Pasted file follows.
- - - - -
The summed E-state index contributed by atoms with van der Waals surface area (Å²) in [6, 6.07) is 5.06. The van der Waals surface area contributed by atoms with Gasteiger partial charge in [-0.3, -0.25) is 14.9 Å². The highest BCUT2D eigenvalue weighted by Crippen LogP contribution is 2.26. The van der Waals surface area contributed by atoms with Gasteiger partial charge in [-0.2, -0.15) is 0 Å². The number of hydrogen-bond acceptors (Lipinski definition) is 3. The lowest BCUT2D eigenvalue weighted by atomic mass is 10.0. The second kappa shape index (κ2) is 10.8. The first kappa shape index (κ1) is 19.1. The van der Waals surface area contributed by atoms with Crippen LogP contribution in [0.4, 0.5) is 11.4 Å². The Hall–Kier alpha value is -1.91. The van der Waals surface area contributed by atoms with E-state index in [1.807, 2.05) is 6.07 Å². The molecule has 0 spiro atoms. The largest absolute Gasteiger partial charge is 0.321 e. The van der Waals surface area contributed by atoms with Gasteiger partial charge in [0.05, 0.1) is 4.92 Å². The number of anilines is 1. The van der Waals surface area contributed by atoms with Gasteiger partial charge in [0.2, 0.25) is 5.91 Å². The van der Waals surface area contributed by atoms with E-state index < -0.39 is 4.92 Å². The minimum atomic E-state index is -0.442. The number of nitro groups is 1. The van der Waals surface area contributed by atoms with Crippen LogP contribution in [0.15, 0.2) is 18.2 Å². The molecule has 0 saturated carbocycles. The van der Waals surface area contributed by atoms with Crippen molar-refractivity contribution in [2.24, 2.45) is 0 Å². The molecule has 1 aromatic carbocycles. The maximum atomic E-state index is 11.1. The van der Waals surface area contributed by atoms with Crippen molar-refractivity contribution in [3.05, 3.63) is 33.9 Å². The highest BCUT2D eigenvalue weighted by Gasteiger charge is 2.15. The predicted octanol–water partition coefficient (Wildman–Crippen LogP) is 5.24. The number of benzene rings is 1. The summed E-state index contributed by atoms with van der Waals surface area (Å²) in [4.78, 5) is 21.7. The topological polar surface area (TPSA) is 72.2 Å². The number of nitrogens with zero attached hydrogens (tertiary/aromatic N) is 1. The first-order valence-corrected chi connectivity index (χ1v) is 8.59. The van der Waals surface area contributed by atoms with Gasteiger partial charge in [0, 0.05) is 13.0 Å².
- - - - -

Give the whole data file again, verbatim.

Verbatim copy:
The summed E-state index contributed by atoms with van der Waals surface area (Å²) in [6, 6.07) is 5.06. The van der Waals surface area contributed by atoms with Gasteiger partial charge in [-0.3, -0.25) is 14.9 Å². The highest BCUT2D eigenvalue weighted by Crippen LogP contribution is 2.26. The van der Waals surface area contributed by atoms with Gasteiger partial charge in [-0.2, -0.15) is 0 Å². The number of hydrogen-bond acceptors (Lipinski definition) is 3. The lowest BCUT2D eigenvalue weighted by atomic mass is 10.0. The second kappa shape index (κ2) is 10.8. The first kappa shape index (κ1) is 19.1. The van der Waals surface area contributed by atoms with Crippen LogP contribution in [0.4, 0.5) is 11.4 Å². The Hall–Kier alpha value is -1.91. The van der Waals surface area contributed by atoms with E-state index in [1.807, 2.05) is 6.07 Å². The molecule has 0 spiro atoms. The largest absolute Gasteiger partial charge is 0.321 e. The van der Waals surface area contributed by atoms with Gasteiger partial charge in [0.05, 0.1) is 4.92 Å². The number of anilines is 1. The van der Waals surface area contributed by atoms with Gasteiger partial charge in [0.2, 0.25) is 5.91 Å². The van der Waals surface area contributed by atoms with E-state index < -0.39 is 4.92 Å². The minimum atomic E-state index is -0.442. The number of nitro groups is 1. The van der Waals surface area contributed by atoms with Crippen LogP contribution in [0.15, 0.2) is 18.2 Å². The molecule has 0 saturated carbocycles. The van der Waals surface area contributed by atoms with Crippen molar-refractivity contribution in [2.24, 2.45) is 0 Å². The molecule has 1 aromatic carbocycles. The maximum atomic E-state index is 11.1. The van der Waals surface area contributed by atoms with Crippen molar-refractivity contribution in [3.05, 3.63) is 33.9 Å². The highest BCUT2D eigenvalue weighted by Gasteiger charge is 2.15. The predicted octanol–water partition coefficient (Wildman–Crippen LogP) is 5.24. The number of benzene rings is 1. The summed E-state index contributed by atoms with van der Waals surface area (Å²) in [4.78, 5) is 21.7. The topological polar surface area (TPSA) is 72.2 Å². The number of nitrogens with zero attached hydrogens (tertiary/aromatic N) is 1. The first-order valence-corrected chi connectivity index (χ1v) is 8.59. The van der Waals surface area contributed by atoms with Gasteiger partial charge in [0, 0.05) is 13.0 Å².